I overheard a conversation on the street the other day.  One woman said to another woman, “She’s so lucky.  Married 40 years and he never cheated on her.”  The other woman sighed as if she’d been passionately kissed.  I wondered why never cheating was something to celebrate instead of something to expect.  When we begin to admire expected, ordinary, behavior and label it “extraordinary” by inference or by honor — we’re on the short path to the dissolution of civilization where every act and deed is heroic and deserving.  The “expected incorruptible” reminded of the story of Monica Brown I recently watched on 60 Minutes.  Pvt. Brown was the second woman in USA history to be awarded the Silver Star. 

Brown was the only medic with her detail on the day of her reckoning:

Brown’s instincts kicked in with bullets whizzing by and mortars exploding around her. This young woman, who was not even supposed to be in front line combat, threw her body over the wounded paratroopers to protect them. “It was an uncontrollable situation,” she remembers. “And I just dove over Spray, ’cause Spray can’t defend himself. It’s not like he can go anywhere to take cover. So, I dove over him. Make sure he didn’t get any shrapnel or anything from it.”

Then, while still under fire, Santos and Brown dragged the injured men into a pick-up truck. Brown once again covered them with her body as Santos drove them to an area where they could be treated.

“At first, I thought that Smith was the most critical. Because, you know, he had a laceration on his forehead. And it was pretty deep. And I didn’t know if he had any brain injury,” Brown says.

Michael Green, Brown’s sergeant major with the 82nd Airborne Division, and Colonel Martin Schweitzer, her former brigade commander, both recommended her for the Silver Star.

“We asked Specialist, then Private Brown, you know, ‘Why’d you do it?’ Just tryin’ to get inside her psyche that, you know, she put herself in that kind of risk,” Col. Schweitzer remembers.

Asked what she said, Schweitzer says, “Her answer was just plain as day, and looked at me and Sergeant Major like we were crazy to even ask that question. And she said, ‘It’s my job.’ And it’s just powerful, powerful.”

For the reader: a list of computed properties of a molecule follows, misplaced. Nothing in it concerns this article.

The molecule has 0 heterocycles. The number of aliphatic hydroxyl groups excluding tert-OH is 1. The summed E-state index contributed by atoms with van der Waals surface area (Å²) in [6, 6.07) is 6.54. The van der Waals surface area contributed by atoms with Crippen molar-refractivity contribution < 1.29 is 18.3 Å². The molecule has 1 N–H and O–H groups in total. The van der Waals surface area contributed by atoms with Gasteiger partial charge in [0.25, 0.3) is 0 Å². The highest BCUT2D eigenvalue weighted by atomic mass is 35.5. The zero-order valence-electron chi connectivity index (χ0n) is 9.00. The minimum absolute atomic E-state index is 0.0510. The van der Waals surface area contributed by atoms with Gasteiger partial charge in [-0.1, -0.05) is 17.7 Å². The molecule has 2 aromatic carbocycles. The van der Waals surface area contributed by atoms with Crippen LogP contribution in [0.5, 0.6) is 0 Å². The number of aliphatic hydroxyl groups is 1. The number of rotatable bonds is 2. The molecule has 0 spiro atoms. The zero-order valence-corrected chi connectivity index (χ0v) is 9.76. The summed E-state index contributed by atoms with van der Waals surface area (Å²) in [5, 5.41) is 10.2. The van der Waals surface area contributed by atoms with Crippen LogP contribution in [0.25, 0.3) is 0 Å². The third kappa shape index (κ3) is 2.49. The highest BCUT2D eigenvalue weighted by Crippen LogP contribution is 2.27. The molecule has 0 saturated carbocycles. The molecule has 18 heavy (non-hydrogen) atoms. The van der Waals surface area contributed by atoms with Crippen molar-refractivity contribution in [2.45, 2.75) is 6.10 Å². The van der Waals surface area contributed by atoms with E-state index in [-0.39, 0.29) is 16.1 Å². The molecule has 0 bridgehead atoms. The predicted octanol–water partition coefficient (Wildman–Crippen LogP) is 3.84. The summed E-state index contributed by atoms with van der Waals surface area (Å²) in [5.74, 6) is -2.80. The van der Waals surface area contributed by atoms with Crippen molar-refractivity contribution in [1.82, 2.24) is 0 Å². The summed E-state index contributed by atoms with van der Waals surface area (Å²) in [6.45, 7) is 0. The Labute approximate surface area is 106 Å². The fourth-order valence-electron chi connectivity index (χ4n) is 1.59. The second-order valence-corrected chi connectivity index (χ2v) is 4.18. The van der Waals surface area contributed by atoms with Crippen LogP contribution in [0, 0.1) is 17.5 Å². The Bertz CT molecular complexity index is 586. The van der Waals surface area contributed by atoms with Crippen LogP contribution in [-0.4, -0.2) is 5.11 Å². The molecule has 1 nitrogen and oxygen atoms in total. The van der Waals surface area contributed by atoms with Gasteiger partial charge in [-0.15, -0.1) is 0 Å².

Is “doing your job” enough of a reason to award a Silver Star?
Here’s is the criteria for the medal:

The Silver Star is awarded to a person who, while serving in any capacity with the U.S. Army, is cited for gallantry in action against an enemy of the United States while engaged in military operations involving conflict with an opposing foreign force, or while serving with friendly foreign forces engaged in armed conflict against an opposing armed force in which the United States is not a belligerent party.

Smith and Spray — the two men Brown saved — refused to be interviewed by 60 Minutes because they do not feel women belong “on the front line” — even though there is no front line in Afghanistan and Iraq.

Other men in her company did not think she acted extraordinarily. In fact, one solder damned her with faint praise using gender bias and age inequality as thresholds of excellence:

“People ask, you know, like, ‘Was she a superhero? Did she do anything, you know, super woman, super heroic?’ No, she did her job,” Best says. “And she did a very, very good job doing it. Now, that fact that she was 18 and, you know, a female and all, you know, that adds something to it.”

What do you think?

Did Monica Brown earn her Silver Star?

Or was she unjustly awarded the medal just because of her age and gender?


  1. I’d like to focus on the age.
    When one is young, one (in theory) has many years ahead, and so to do something that risks ones life to save another at 18 seems fundamentally different than doing the same at 88. I might be wrong but it just seems that way to me. 🙂

    and, you know, a female and all

    That’s just plain gender bias.

  2. Hi David,
    I think the most amazing thing in that story is that someone who has been in the army long enough to be a Colonel doesn’t understand why someone would do something like that during a time like that. Perhaps he has no personal field experience.
    As for Smith and Spray, their male pride is perhaps too hurt by the fact that their lives were saved by a woman for them to acknowledge it on national television.
    I don’t believe it’s not a good idea to reward her with a Silver Star. During combat, they say, you trust your life in the hands of your friends and you expect them to put their lives in yours. To reward it makes it something that is above and beyond expectation and can damage the spirit of the corps.